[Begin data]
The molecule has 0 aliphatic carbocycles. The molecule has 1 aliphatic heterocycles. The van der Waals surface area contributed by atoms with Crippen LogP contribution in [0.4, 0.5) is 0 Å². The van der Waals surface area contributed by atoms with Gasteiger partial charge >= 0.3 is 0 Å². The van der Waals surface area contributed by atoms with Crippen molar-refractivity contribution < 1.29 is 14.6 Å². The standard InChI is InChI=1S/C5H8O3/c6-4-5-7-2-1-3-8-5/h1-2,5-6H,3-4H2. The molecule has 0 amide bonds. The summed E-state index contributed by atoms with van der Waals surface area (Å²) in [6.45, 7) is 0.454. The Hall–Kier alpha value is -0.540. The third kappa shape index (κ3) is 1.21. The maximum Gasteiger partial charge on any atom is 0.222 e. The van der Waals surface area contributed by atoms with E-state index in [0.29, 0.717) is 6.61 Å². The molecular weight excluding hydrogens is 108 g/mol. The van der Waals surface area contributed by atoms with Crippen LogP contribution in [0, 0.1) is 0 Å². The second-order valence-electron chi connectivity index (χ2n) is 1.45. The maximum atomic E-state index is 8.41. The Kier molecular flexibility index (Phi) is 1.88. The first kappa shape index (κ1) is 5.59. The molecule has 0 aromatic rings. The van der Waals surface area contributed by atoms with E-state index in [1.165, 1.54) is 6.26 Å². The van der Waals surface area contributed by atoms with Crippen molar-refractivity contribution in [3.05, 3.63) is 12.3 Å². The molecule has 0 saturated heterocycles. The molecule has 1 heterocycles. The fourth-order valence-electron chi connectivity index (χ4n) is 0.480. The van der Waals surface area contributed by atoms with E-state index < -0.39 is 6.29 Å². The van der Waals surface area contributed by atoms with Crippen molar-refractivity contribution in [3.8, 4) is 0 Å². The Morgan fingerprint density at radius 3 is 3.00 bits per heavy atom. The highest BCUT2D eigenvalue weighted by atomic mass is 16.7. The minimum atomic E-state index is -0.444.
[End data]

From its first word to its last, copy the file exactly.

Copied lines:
The molecule has 0 aliphatic carbocycles. The molecule has 1 aliphatic heterocycles. The van der Waals surface area contributed by atoms with Crippen LogP contribution in [0.4, 0.5) is 0 Å². The van der Waals surface area contributed by atoms with Gasteiger partial charge >= 0.3 is 0 Å². The van der Waals surface area contributed by atoms with Crippen molar-refractivity contribution < 1.29 is 14.6 Å². The standard InChI is InChI=1S/C5H8O3/c6-4-5-7-2-1-3-8-5/h1-2,5-6H,3-4H2. The molecule has 0 amide bonds. The summed E-state index contributed by atoms with van der Waals surface area (Å²) in [6.45, 7) is 0.454. The Hall–Kier alpha value is -0.540. The third kappa shape index (κ3) is 1.21. The maximum Gasteiger partial charge on any atom is 0.222 e. The van der Waals surface area contributed by atoms with E-state index in [0.29, 0.717) is 6.61 Å². The molecular weight excluding hydrogens is 108 g/mol. The van der Waals surface area contributed by atoms with Crippen LogP contribution in [0, 0.1) is 0 Å². The second-order valence-electron chi connectivity index (χ2n) is 1.45. The maximum atomic E-state index is 8.41. The Kier molecular flexibility index (Phi) is 1.88. The first kappa shape index (κ1) is 5.59. The molecule has 0 aromatic rings. The van der Waals surface area contributed by atoms with E-state index in [1.165, 1.54) is 6.26 Å². The van der Waals surface area contributed by atoms with Crippen molar-refractivity contribution in [3.05, 3.63) is 12.3 Å². The molecule has 0 saturated heterocycles. The molecule has 1 heterocycles. The fourth-order valence-electron chi connectivity index (χ4n) is 0.480. The van der Waals surface area contributed by atoms with E-state index < -0.39 is 6.29 Å². The van der Waals surface area contributed by atoms with Crippen molar-refractivity contribution in [3.8, 4) is 0 Å². The Morgan fingerprint density at radius 3 is 3.00 bits per heavy atom. The highest BCUT2D eigenvalue weighted by atomic mass is 16.7. The minimum atomic E-state index is -0.444.